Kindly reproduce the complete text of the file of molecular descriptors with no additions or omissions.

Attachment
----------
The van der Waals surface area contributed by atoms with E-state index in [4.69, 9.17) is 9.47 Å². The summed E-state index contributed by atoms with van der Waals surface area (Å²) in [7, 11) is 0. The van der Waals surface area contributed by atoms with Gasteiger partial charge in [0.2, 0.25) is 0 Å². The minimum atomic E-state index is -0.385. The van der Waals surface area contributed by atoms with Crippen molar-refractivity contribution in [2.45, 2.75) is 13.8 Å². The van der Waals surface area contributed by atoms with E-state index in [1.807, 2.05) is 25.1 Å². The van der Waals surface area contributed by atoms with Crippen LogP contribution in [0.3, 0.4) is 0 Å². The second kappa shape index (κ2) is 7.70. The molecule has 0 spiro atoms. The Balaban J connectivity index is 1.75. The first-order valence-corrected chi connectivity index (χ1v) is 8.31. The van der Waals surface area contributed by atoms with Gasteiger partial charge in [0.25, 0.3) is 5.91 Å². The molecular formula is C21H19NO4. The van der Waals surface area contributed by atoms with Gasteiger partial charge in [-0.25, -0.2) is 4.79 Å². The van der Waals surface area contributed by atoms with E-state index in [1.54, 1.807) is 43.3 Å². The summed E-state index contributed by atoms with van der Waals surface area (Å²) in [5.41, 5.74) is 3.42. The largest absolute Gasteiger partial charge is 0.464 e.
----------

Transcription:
The van der Waals surface area contributed by atoms with E-state index in [4.69, 9.17) is 9.47 Å². The summed E-state index contributed by atoms with van der Waals surface area (Å²) in [7, 11) is 0. The van der Waals surface area contributed by atoms with Gasteiger partial charge in [0.2, 0.25) is 0 Å². The minimum atomic E-state index is -0.385. The van der Waals surface area contributed by atoms with Crippen molar-refractivity contribution in [2.45, 2.75) is 13.8 Å². The van der Waals surface area contributed by atoms with E-state index in [1.807, 2.05) is 25.1 Å². The van der Waals surface area contributed by atoms with Crippen LogP contribution in [0.3, 0.4) is 0 Å². The second kappa shape index (κ2) is 7.70. The molecule has 0 spiro atoms. The Balaban J connectivity index is 1.75. The first-order valence-corrected chi connectivity index (χ1v) is 8.31. The van der Waals surface area contributed by atoms with Gasteiger partial charge in [0.25, 0.3) is 5.91 Å². The molecular formula is C21H19NO4. The van der Waals surface area contributed by atoms with Gasteiger partial charge in [-0.25, -0.2) is 4.79 Å². The van der Waals surface area contributed by atoms with E-state index in [1.54, 1.807) is 43.3 Å². The summed E-state index contributed by atoms with van der Waals surface area (Å²) in [5.41, 5.74) is 3.42. The largest absolute Gasteiger partial charge is 0.464 e.